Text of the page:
Gender salary survey, a century of unequal pay

Written by
Changeboard Team

03 Sep 2012

03 Sep 2012 • by Changeboard Team

Only 107 years to go

The Equal Pay Act was intended to ensure women are paid fairly; it saddens me to announce that exactly four decades on, at current rates of increase equal pay for women within the HR industry could still be more than a century away.

Compiled in association with XpertHR, the research reveals that if the rate at which female salaries are currently increasing does not improve, then women in management roles within HR will have to wait until 2117 to be paid the same as their male colleagues. With 107 years to go, this wait is longer than in any other sector.

Unequal pay = talent shortfall

Although the rate of salary increase for female HR managers was 3.1 per cent over the past 12 months compared to 2.9 per cent for men, they are paid an average of £7,847 less than their male colleagues. Appallingly, the problem starts from the moment women take on their first junior level management role, with male junior executives earning around £1,000 more.

If this trend continues, it won’t just be women who lose out, but organisations too. Employers who fail to address the issue of unequal pay risk losing talented employees, and a talent shortage will prove detrimental both to the UK’s economic recovery and future business performance.

Worryingly, our research indicates that a female talent drain may have already opened up. A combination of inadequate pay and tough economic conditions may partly explain an increase in the number of female resignations, particularly at director level. 7.7 per cent of female directors voluntarily left their posts in the last year and, while we can only speculate as to what prompted them to leave, their former organisations must surely be worse off as a result of their departure.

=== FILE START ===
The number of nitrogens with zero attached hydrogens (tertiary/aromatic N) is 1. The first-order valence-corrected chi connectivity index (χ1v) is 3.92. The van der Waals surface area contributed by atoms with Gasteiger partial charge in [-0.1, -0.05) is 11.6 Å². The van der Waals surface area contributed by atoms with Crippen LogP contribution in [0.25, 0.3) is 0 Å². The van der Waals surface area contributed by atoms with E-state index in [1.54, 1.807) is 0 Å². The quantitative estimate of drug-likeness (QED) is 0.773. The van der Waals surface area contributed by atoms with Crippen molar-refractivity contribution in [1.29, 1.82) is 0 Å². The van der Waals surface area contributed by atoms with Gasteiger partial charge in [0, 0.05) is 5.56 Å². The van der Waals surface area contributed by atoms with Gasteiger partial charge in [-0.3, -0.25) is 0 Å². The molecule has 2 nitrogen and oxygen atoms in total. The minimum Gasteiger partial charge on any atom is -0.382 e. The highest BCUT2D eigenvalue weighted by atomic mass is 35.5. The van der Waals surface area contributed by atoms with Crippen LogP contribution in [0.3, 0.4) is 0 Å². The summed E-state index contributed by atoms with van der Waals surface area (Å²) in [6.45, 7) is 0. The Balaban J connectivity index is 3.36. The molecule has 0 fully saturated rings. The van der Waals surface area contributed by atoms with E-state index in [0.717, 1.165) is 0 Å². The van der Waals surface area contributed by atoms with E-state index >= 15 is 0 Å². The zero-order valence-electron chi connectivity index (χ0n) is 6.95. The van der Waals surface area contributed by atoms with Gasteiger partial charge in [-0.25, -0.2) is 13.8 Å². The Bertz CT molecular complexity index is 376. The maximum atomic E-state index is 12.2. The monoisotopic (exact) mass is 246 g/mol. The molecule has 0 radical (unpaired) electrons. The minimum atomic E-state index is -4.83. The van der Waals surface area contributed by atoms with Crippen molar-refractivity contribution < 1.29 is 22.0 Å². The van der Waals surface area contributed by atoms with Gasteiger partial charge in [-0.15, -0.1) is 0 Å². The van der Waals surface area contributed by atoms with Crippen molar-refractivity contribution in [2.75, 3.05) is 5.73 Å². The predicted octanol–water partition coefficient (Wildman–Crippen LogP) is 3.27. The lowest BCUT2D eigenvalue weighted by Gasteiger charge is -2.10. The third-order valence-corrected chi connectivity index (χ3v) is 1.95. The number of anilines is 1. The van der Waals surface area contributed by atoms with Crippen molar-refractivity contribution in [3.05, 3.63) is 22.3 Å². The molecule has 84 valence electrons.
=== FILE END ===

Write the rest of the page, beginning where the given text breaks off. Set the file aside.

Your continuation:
Enforcing equal pay

Simply put, organisations can’t expect to attract and hang on to their best female managers if they continue to undervalue them. If female managers feel they are being undervalued, motivation levels will certainly suffer and this, in turn, can have a detrimental effect on productivity. Female HR managers need to recognise the severity of the problem and Challenge inequality where they can, not only within their own careers but on behalf of those staff they are employed to look out for.

The Chartered Management Institute (CMI) is calling on the government to take greater steps to enforce pay equality including imposing sanctions on those companies that fail to act, and pushing UK employers to urgently review how they go about recruiting and retaining female talent. Individual managers also have a role to play in hastening our progress towards equal pay and CMI has launched the Ambitious Women toolkit to help with this. It contains practical advice and information for female managers on issues such as how to ask for a pay rise and Challenge unequal pay, skills development and returning to work after maternity leave.

Inequality in the workplace is inexcusable

Forty years on from the introduction of the Equal Pay Act, now is the time for decisive action to close the gap. Inequality in the modern workplace is unacceptable and should not be tolerated under any circumstances.

Employees should be paid fairly for the work they do. Remuneration and reward should be based on performance, skills and experience; gender shouldn’t come into it. For female HR managers to have to wait more than a century to achieve pay equality is inexcusable.